After leading an activity to help partners get acquainted with one another, Suzanne facilitated a discussion about where each partner is at in terms of delivering an SFPY cycle. Following this, the Peterborough Drug Strategy shared a presentation about their experience running SFPY in Fall 2014, and how they achieved such strong successes with 11 families.

Next, Suzanne facilitated a community mapping exercise, where all participants were asked to identify the assets in their community, the need for SFPY, the service gaps SFPY can fill, how SFPY can benefit the organization, and what individuals, businesses, funding sources, and organizations may help in delivering a successful SFPY cycle.

After a fun activity from the SFPY curriculum, the group participated in an interactive activity about how to engage youth successfully in SFPY. Participants were given post-its and were asked to write down what works, successes, challenges, and barriers to running SFPY. The post-its were then posted on the wall, which had a continuum showing different stages of the SFPY cycle. See the attached for a photo of the continuum and a list of the ideas and lessons learned that were raised during this session.

After a nutritious lunch, the group came back to a presentation by Suzanne about how 14 years of running the Strengthening Families Program has transformed the community in Muskoka. Suzanne touched on funding sources, how stigma associated with the program has almost disappeared over the years, and tips on how to make families feel as comfortable as possible when they are participating in the program.

The group then had a discussion about where each partner is at in terms of capacity building, and how the project has contributed to an increased sense of community. The day closed off with a discussion and sharing of each partner’s community map (see some examples attached), and a roundtable discussion about what each participant gained from the day.

It was a wonderful day full of rich discussion, knowledge exchange, networking and capacity building. We are very thankful to our partners for making the trip to Toronto for the all-partner forum, and also to Health Canada for providing the funding to make this all-partner forum possible.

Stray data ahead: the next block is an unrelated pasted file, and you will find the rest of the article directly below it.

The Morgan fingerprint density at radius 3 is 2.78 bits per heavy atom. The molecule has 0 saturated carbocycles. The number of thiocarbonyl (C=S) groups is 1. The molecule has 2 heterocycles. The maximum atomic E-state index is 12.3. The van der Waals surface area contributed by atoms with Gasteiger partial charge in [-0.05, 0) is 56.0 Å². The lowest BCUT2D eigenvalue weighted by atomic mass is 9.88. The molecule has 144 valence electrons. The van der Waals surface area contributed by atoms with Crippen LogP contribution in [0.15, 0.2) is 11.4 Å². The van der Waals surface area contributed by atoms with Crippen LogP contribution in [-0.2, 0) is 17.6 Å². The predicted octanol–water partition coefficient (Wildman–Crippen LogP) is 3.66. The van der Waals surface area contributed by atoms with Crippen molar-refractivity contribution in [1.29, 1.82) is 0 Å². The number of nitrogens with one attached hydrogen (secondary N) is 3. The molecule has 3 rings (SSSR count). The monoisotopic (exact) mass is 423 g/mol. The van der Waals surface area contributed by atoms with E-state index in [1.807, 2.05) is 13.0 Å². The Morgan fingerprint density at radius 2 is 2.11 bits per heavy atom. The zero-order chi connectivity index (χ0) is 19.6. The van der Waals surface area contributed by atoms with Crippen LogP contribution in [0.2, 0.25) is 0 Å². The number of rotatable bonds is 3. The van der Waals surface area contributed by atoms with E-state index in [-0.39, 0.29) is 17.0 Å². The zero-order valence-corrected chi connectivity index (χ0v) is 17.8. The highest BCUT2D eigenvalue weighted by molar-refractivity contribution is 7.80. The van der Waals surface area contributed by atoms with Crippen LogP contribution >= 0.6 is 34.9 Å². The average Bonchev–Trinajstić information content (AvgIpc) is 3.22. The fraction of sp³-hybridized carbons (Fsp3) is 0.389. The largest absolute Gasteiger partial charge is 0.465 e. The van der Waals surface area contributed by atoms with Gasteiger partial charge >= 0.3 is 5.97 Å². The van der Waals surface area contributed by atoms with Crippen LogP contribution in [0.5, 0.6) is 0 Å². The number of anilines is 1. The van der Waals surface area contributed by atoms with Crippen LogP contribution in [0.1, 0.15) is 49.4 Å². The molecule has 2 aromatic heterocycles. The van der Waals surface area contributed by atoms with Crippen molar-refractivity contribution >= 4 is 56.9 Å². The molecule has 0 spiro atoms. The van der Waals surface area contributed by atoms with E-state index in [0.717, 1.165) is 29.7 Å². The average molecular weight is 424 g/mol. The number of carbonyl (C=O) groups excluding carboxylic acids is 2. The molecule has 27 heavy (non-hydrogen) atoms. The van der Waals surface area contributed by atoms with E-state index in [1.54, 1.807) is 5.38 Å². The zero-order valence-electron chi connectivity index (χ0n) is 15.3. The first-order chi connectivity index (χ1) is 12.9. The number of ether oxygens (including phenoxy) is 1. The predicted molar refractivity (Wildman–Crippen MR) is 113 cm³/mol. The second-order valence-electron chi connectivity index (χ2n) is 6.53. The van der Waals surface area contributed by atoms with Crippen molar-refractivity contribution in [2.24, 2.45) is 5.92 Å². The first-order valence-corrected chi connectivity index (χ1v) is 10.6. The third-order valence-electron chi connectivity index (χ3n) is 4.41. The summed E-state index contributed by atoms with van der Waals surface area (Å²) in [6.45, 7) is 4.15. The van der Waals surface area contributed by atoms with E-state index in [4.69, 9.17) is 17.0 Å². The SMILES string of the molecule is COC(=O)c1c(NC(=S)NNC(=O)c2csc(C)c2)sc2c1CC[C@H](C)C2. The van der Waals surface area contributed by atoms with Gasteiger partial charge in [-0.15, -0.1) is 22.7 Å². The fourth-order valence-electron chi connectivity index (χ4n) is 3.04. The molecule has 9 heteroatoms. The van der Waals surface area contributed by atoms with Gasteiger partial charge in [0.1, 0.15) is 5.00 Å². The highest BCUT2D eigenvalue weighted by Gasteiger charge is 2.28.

For more information about SFPY, see www.sfpy-pad.org.

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PAD Featured in Prevention Hub and Mentor International’s Resource Tool

PAD is proud to have been featured in a resource tool for those looking for prevention resources, be it parents, families, teachers, health practitioners, community leaders, or policy makers.

Having over 100 international resources in one place is tremendously helpful for anyone looking to learn more about preventing youth substance abuse.

Take a look and browse through some of PAD’s featured resources!

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Webinar Recordings: Pathways to Substance Use

Did you miss our webinar series on Pathways to Substance Use?

Pathways to Youth Substance Use: Evidence and Implications is part one of the series Youth Substance Use: From Developmental Pathways to Policy Development. The series presenters have extensive expertise in both the research and youth clinical domains. In this first webinar, we will examine the evidence around the particular vulnerabilities of youth pertaining to the developmental pathways that both influence and are impacted by youths’ substance use patterns. In particular, research around the genetic and brain development of adolescents will be presented, with an emphasis on resiliency and how resilience-based interventions can positively impact youth development. By the end of the webinar, we will consider the challenges this evidence poses for youth/family-focused and community practices as well as policy development, a segue to the second webinar of the series, where these issues will be considered further.

Applying Evidence to Health Promotion Practices and Policies is part two of the series, Youth Substance Use: From Developmental Pathways to Policy Development. In the first webinar, we established how the developmental pathways of adolescents interface with their use of alcohol and other drugs.

In this second webinar, we continue the consideration of youth as a priority population and examine how evidence can be applied to health promotion practices and policies, and the link between policy and service delivery. This webinar will start off by introducing the substance abuse continuum of service. There will be a particular emphasis on the gaps that exist in services for youth. Participants will also learn the implications that policy can have across different levels in the continuum of service. The presenters will discuss the on-the-ground implications of policy for youth, with a particular focus on cannabis policy.

The recordings and slides are up and available on the HC Link website!

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PAD’s SFPY Program Featured by the Evidence Exchange Network (EENet)!

How do you convince a teenager to participate in a program with his or her parents? And how do you convince parents to participate in a skills-building program with their teenage children? These are some of the questions that Parent Action on Drugs had to consider while developing Strengthening Families for Parents and Youth (SFPY).

SFPY is proud to have been featured by the Evidence Exchange Network (EENet). To read the full profile, click here!